Starting My Blog: Habits Make You Who You Are

I just re-listened to an episode from a great series on productivity on the School Sucks Project Podcast. Quick note on School Sucks. This is a podcast I’ve been returning to over and over for the past 3 years. It’s scope is satisfyingly thorough, and the host, Brett Veinotte has done a tremendous job of building a dynamic, thoughtful resource for intellectual self defense, discovery, and reliance. I’ve developed a habit (irony unintentional) of gorging on all new content at SSP until I get bored, mildly irritated by Brett’s interviewing manner, or turned off by an episode’s direction. Then after about 2 months, my craving for intellectual interpretation of the insanity that is our current world returns and I consume into the same pattern.

If you notice the publish date of this particular episode, you’ll see it was just under a year ago. About that time last year, I made some resolutions. My first, and most important was:

Make an album.

I had a lot of trouble deciding between art and music throughout my 20s. Art was an organic, beautiful extension of my physical being that would allow me to explore the limits of visual interpretation. Music was always not far behind, articulating the noise of the everyday into a new, harmonious channel of energy. I could do both endlessly, but never at the same time. I talked to a life coach. She helped me identify this binary and learn to focus on just one. I chose music.

I’ve wanted to make an album since making a fully produced electronic track became a realization on my eMac in college. The ability was innate, but the hardware was always lacking. With Garageband, I could finally breakout of the singer-songwriter cliche I was tied to when I obsessively played my acoustic guitar for months at a time. Suddenly, I could explore my voice in a fully musical way. Impossible ideas were now possible. 10 years later, I’ve been honing this craft to an extremely precise degree (with Live now. Not with Garageband. Because, fuck that shit).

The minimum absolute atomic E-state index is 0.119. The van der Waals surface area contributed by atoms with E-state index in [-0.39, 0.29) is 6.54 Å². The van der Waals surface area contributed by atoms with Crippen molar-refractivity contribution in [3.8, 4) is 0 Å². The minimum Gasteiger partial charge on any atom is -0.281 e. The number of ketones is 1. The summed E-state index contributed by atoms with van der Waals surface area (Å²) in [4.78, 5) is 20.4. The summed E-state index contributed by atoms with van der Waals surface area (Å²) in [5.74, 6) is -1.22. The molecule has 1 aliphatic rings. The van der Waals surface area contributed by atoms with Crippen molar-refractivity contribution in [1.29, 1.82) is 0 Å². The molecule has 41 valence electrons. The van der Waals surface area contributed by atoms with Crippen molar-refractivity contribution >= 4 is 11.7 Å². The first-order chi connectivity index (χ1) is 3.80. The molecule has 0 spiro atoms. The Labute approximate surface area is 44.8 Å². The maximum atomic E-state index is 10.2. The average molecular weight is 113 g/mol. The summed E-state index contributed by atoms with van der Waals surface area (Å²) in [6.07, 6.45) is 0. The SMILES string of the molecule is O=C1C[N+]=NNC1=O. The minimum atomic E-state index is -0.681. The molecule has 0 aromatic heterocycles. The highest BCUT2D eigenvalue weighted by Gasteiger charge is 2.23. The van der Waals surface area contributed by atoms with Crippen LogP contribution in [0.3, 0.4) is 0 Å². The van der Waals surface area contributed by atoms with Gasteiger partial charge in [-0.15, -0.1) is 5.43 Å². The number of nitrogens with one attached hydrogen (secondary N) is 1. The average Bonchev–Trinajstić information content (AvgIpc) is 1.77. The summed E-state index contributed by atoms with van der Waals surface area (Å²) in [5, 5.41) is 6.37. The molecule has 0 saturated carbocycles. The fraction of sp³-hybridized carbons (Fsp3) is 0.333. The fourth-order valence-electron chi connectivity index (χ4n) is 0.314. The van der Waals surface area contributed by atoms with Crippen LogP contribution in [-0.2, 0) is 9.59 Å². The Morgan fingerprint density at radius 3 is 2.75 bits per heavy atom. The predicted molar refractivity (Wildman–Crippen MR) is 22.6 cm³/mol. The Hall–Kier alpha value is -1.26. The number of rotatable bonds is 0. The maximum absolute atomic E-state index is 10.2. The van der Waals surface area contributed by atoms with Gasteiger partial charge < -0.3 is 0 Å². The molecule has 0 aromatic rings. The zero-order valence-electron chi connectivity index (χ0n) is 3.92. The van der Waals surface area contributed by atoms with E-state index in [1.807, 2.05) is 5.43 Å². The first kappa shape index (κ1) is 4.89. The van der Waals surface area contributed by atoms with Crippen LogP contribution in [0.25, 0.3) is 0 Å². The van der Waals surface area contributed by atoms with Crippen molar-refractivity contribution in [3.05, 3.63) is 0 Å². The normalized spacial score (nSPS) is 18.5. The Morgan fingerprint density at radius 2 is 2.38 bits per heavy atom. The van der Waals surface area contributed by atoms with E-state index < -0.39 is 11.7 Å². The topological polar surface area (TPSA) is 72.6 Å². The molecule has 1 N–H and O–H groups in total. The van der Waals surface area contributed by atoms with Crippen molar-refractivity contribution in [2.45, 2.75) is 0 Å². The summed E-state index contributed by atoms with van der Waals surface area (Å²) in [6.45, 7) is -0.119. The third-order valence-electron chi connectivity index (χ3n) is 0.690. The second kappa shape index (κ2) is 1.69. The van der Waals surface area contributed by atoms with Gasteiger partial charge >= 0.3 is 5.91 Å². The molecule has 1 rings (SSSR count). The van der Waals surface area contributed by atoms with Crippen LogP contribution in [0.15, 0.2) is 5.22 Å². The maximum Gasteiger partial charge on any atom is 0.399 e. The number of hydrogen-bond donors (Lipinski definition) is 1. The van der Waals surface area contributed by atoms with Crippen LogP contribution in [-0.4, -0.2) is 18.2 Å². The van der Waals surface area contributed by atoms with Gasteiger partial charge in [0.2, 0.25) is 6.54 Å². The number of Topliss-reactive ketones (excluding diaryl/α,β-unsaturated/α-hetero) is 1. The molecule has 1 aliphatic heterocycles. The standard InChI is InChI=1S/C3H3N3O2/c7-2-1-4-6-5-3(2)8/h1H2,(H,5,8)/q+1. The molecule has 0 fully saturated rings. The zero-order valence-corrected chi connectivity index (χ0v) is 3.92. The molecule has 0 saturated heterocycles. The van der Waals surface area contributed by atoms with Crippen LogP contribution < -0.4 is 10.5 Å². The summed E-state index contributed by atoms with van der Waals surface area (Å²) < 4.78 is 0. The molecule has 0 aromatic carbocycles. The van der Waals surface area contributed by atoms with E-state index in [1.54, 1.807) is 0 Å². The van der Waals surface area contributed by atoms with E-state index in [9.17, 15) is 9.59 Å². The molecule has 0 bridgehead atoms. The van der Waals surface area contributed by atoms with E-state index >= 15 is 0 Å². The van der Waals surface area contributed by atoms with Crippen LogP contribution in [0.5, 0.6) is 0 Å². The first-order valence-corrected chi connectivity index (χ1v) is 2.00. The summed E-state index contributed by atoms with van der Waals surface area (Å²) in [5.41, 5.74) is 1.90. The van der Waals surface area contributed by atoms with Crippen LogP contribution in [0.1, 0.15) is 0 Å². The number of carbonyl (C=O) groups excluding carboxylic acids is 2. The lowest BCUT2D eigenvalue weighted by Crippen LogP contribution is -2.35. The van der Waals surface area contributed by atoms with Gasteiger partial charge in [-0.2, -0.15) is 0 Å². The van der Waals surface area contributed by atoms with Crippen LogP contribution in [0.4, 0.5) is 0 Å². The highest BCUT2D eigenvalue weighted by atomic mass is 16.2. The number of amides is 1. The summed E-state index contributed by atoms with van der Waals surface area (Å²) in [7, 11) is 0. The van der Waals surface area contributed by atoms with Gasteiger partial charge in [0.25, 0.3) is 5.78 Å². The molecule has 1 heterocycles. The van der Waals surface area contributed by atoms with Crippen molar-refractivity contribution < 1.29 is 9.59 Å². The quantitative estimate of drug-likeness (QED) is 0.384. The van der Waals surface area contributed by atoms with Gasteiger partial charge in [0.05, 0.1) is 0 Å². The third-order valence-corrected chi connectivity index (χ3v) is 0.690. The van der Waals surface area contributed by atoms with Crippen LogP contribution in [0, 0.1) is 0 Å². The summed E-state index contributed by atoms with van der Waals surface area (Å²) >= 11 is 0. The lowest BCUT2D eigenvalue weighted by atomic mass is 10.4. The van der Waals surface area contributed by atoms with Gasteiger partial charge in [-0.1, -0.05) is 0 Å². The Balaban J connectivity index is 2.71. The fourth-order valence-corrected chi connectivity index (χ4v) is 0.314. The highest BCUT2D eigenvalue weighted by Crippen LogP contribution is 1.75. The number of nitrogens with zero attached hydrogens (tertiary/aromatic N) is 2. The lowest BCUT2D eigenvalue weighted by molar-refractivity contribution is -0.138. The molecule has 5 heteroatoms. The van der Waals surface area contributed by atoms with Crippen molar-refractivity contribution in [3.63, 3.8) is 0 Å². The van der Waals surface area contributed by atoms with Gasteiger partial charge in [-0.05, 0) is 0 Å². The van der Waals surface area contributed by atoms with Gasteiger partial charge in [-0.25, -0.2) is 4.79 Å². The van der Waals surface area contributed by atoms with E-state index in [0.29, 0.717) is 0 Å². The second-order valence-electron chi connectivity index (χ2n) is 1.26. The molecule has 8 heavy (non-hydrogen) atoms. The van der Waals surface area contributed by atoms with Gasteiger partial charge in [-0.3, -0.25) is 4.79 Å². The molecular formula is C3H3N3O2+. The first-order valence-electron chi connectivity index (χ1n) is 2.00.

As I alluded to earlier though, these disciplines of art and music were mutually exclusive. I couldn’t invest my entire being into one without totally neglecting the other. Being a creature of instant expectation, solution, and gratification, I also could never get a project to come to complete fruition. Things were always half done. When a project got really exciting, I worked on it for hours without even noticing. As soon as I had to make a concentrated effort, I distracted myself and switched disciplines.

Interestingly, I got pretty far with both. You do anything for 10 years, and you can make some headway. I had fantastic ideas. I made some really great sketches. I even completed some things. But when I turned 30, I knew I hadn’t even come close to my potential. Where was that incredible album? Why was I getting older, but the latest, super talented breakout musicians were all staying 23? How did they figure it all out so quickly? I haven’t made the album yet for a lot of reasons. But I did get a lot of music related things done in 2016. Here is a short list:

  1. Had my first ever professional production of one of my songs
  2. Made a website for my musical persona: Hweeqo
  3. Made a Facebook page for my musical persona
  4. Made a whole bevy of videos and recordings of me performing my own music
  5. Played 6 shows, including one in Hong Kong
  6. Articulated and completed 8 whole songs to be recorded for my first album
  7. Wrote lyrics! I actually wrote lyrics!
  8. Did some thorough research into Kickstarter and am actively planning at least 6 months in advance for this album-something I don’t think I’ve ever done in my life

That said, my habits have been some of the biggest detriments to me advancing further in my aspirations. Just an example: I have yet to finish a book in the past 5 years (with the exception of Graham Hancock’s Fingerprints of the Gods because that book was goddamn RIVETING). I read and read, even with extreme interest, then get to the last couple of chapters, and decide I got the gist of the book. Everything’s cool. This is a trend. I tend to get almost done with so many things, and then just conveniently find something to distract me.

Hence, the whole point of this blog series. 7 days is not a hard goal. These first two posts have been on the weekend, so its been pretty easy so far. Today is Sunday. If I know anything about myself, I will absolutely not want to write a blog on Tuesday or Wednesday. I will make it all about the work, and stress myself out before anything even happens. However, I planned for this. I will engage my mindset all week, and really make this happen. This is still a goal that can fail, but the blog is my social contract to see it through. If I can do this, I can push myself to make that album this year.

Blog 2/7

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